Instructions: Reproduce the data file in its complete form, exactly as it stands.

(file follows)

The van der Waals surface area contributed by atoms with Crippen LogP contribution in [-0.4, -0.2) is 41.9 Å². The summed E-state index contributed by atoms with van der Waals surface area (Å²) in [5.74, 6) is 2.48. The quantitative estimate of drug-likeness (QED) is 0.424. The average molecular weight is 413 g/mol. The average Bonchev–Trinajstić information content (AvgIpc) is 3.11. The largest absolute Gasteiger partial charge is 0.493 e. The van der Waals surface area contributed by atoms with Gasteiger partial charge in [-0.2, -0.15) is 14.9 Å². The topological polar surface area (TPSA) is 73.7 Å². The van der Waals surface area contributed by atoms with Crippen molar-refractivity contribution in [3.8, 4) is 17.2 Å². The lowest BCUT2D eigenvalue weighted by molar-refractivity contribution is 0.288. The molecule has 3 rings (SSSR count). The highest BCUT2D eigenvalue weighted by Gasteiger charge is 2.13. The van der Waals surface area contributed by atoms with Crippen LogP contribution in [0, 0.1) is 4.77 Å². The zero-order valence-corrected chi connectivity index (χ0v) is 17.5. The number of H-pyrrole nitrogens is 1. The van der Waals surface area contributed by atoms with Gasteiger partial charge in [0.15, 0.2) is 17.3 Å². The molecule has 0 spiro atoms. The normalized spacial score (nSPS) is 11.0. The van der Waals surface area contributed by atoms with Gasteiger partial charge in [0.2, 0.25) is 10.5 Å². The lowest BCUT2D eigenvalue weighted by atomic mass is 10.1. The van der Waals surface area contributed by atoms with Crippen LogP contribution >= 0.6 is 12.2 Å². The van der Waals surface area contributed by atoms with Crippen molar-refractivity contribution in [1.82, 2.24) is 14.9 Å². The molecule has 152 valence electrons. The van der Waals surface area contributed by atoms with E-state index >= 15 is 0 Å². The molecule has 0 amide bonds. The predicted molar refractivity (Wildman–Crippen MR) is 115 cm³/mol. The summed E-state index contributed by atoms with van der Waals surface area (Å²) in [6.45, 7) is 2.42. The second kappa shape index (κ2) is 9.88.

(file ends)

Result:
The van der Waals surface area contributed by atoms with Crippen LogP contribution in [-0.4, -0.2) is 41.9 Å². The summed E-state index contributed by atoms with van der Waals surface area (Å²) in [5.74, 6) is 2.48. The quantitative estimate of drug-likeness (QED) is 0.424. The average molecular weight is 413 g/mol. The average Bonchev–Trinajstić information content (AvgIpc) is 3.11. The largest absolute Gasteiger partial charge is 0.493 e. The van der Waals surface area contributed by atoms with Gasteiger partial charge in [-0.2, -0.15) is 14.9 Å². The topological polar surface area (TPSA) is 73.7 Å². The van der Waals surface area contributed by atoms with Crippen molar-refractivity contribution in [3.8, 4) is 17.2 Å². The lowest BCUT2D eigenvalue weighted by molar-refractivity contribution is 0.288. The molecule has 3 rings (SSSR count). The highest BCUT2D eigenvalue weighted by Gasteiger charge is 2.13. The van der Waals surface area contributed by atoms with Crippen LogP contribution in [0, 0.1) is 4.77 Å². The zero-order valence-corrected chi connectivity index (χ0v) is 17.5. The number of H-pyrrole nitrogens is 1. The van der Waals surface area contributed by atoms with Gasteiger partial charge in [0.15, 0.2) is 17.3 Å². The molecule has 0 spiro atoms. The normalized spacial score (nSPS) is 11.0. The van der Waals surface area contributed by atoms with Gasteiger partial charge in [0.2, 0.25) is 10.5 Å². The lowest BCUT2D eigenvalue weighted by atomic mass is 10.1. The van der Waals surface area contributed by atoms with Crippen LogP contribution >= 0.6 is 12.2 Å². The van der Waals surface area contributed by atoms with Crippen molar-refractivity contribution in [1.82, 2.24) is 14.9 Å². The molecule has 152 valence electrons. The van der Waals surface area contributed by atoms with E-state index >= 15 is 0 Å². The molecule has 0 amide bonds. The predicted molar refractivity (Wildman–Crippen MR) is 115 cm³/mol. The summed E-state index contributed by atoms with van der Waals surface area (Å²) in [6.45, 7) is 2.42. The second kappa shape index (κ2) is 9.88.